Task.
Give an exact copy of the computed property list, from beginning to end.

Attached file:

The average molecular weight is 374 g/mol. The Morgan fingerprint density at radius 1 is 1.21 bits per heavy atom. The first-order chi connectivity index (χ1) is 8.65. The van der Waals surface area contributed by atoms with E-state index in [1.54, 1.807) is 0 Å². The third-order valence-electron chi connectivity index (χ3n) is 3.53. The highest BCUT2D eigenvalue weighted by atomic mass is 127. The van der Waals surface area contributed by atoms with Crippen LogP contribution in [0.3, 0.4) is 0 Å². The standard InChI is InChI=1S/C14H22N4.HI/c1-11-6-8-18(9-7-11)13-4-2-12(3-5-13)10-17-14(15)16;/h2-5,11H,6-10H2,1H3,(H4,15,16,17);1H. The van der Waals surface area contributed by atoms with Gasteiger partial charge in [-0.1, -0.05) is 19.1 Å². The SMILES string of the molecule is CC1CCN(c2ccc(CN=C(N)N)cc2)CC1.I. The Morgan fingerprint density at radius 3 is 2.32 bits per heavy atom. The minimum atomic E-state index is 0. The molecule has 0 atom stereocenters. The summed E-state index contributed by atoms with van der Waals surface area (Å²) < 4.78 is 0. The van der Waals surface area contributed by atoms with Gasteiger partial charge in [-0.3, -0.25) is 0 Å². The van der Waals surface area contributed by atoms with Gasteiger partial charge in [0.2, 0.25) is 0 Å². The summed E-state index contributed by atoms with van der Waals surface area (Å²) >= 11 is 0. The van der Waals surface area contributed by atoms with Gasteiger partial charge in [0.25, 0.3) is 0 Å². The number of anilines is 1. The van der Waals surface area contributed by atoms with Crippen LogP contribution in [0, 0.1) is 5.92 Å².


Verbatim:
The average molecular weight is 374 g/mol. The Morgan fingerprint density at radius 1 is 1.21 bits per heavy atom. The first-order chi connectivity index (χ1) is 8.65. The van der Waals surface area contributed by atoms with E-state index in [1.54, 1.807) is 0 Å². The third-order valence-electron chi connectivity index (χ3n) is 3.53. The highest BCUT2D eigenvalue weighted by atomic mass is 127. The van der Waals surface area contributed by atoms with Crippen LogP contribution in [0.3, 0.4) is 0 Å². The standard InChI is InChI=1S/C14H22N4.HI/c1-11-6-8-18(9-7-11)13-4-2-12(3-5-13)10-17-14(15)16;/h2-5,11H,6-10H2,1H3,(H4,15,16,17);1H. The van der Waals surface area contributed by atoms with Gasteiger partial charge in [-0.1, -0.05) is 19.1 Å². The SMILES string of the molecule is CC1CCN(c2ccc(CN=C(N)N)cc2)CC1.I. The Morgan fingerprint density at radius 3 is 2.32 bits per heavy atom. The minimum atomic E-state index is 0. The molecule has 0 atom stereocenters. The summed E-state index contributed by atoms with van der Waals surface area (Å²) < 4.78 is 0. The van der Waals surface area contributed by atoms with Gasteiger partial charge in [-0.3, -0.25) is 0 Å². The van der Waals surface area contributed by atoms with Gasteiger partial charge in [0.2, 0.25) is 0 Å². The summed E-state index contributed by atoms with van der Waals surface area (Å²) >= 11 is 0. The van der Waals surface area contributed by atoms with Gasteiger partial charge in [0.25, 0.3) is 0 Å². The number of anilines is 1. The van der Waals surface area contributed by atoms with Crippen LogP contribution in [0, 0.1) is 5.92 Å².